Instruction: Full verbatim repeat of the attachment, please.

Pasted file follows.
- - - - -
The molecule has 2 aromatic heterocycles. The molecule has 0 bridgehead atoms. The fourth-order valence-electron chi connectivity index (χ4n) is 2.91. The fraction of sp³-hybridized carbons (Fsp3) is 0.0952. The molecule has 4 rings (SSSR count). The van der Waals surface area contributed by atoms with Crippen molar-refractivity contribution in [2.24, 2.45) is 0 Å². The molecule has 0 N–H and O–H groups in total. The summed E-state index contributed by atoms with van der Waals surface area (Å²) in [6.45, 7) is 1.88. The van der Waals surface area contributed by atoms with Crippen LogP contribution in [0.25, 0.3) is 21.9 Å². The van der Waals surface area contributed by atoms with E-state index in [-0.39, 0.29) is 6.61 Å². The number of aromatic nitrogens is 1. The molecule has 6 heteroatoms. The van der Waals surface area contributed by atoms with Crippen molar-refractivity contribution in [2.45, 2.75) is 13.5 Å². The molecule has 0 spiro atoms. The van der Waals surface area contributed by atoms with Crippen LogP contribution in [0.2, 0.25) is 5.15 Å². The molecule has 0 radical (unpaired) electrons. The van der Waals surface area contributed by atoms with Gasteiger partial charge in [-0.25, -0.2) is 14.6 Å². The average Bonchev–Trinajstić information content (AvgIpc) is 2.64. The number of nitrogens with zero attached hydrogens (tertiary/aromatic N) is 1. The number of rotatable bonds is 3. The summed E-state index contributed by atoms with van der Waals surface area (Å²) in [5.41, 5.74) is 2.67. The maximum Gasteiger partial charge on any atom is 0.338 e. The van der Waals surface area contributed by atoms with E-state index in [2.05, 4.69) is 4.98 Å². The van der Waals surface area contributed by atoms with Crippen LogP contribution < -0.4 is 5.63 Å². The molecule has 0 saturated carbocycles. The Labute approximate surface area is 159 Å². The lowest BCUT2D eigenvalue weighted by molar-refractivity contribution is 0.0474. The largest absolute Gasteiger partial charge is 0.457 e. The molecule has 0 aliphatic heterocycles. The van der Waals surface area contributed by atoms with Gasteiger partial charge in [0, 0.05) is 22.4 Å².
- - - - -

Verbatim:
The molecule has 2 aromatic heterocycles. The molecule has 0 bridgehead atoms. The fourth-order valence-electron chi connectivity index (χ4n) is 2.91. The fraction of sp³-hybridized carbons (Fsp3) is 0.0952. The molecule has 4 rings (SSSR count). The van der Waals surface area contributed by atoms with Crippen molar-refractivity contribution in [2.24, 2.45) is 0 Å². The molecule has 0 N–H and O–H groups in total. The summed E-state index contributed by atoms with van der Waals surface area (Å²) in [6.45, 7) is 1.88. The van der Waals surface area contributed by atoms with Crippen LogP contribution in [0.25, 0.3) is 21.9 Å². The van der Waals surface area contributed by atoms with E-state index in [-0.39, 0.29) is 6.61 Å². The number of aromatic nitrogens is 1. The molecule has 6 heteroatoms. The van der Waals surface area contributed by atoms with Crippen molar-refractivity contribution in [2.45, 2.75) is 13.5 Å². The molecule has 0 spiro atoms. The van der Waals surface area contributed by atoms with Crippen LogP contribution in [0.2, 0.25) is 5.15 Å². The molecule has 0 radical (unpaired) electrons. The van der Waals surface area contributed by atoms with Gasteiger partial charge in [-0.25, -0.2) is 14.6 Å². The average Bonchev–Trinajstić information content (AvgIpc) is 2.64. The number of nitrogens with zero attached hydrogens (tertiary/aromatic N) is 1. The number of rotatable bonds is 3. The summed E-state index contributed by atoms with van der Waals surface area (Å²) in [5.41, 5.74) is 2.67. The maximum Gasteiger partial charge on any atom is 0.338 e. The van der Waals surface area contributed by atoms with E-state index in [2.05, 4.69) is 4.98 Å². The van der Waals surface area contributed by atoms with Crippen LogP contribution < -0.4 is 5.63 Å². The molecule has 0 saturated carbocycles. The Labute approximate surface area is 159 Å². The lowest BCUT2D eigenvalue weighted by molar-refractivity contribution is 0.0474. The largest absolute Gasteiger partial charge is 0.457 e. The molecule has 0 aliphatic heterocycles. The van der Waals surface area contributed by atoms with Gasteiger partial charge in [0, 0.05) is 22.4 Å².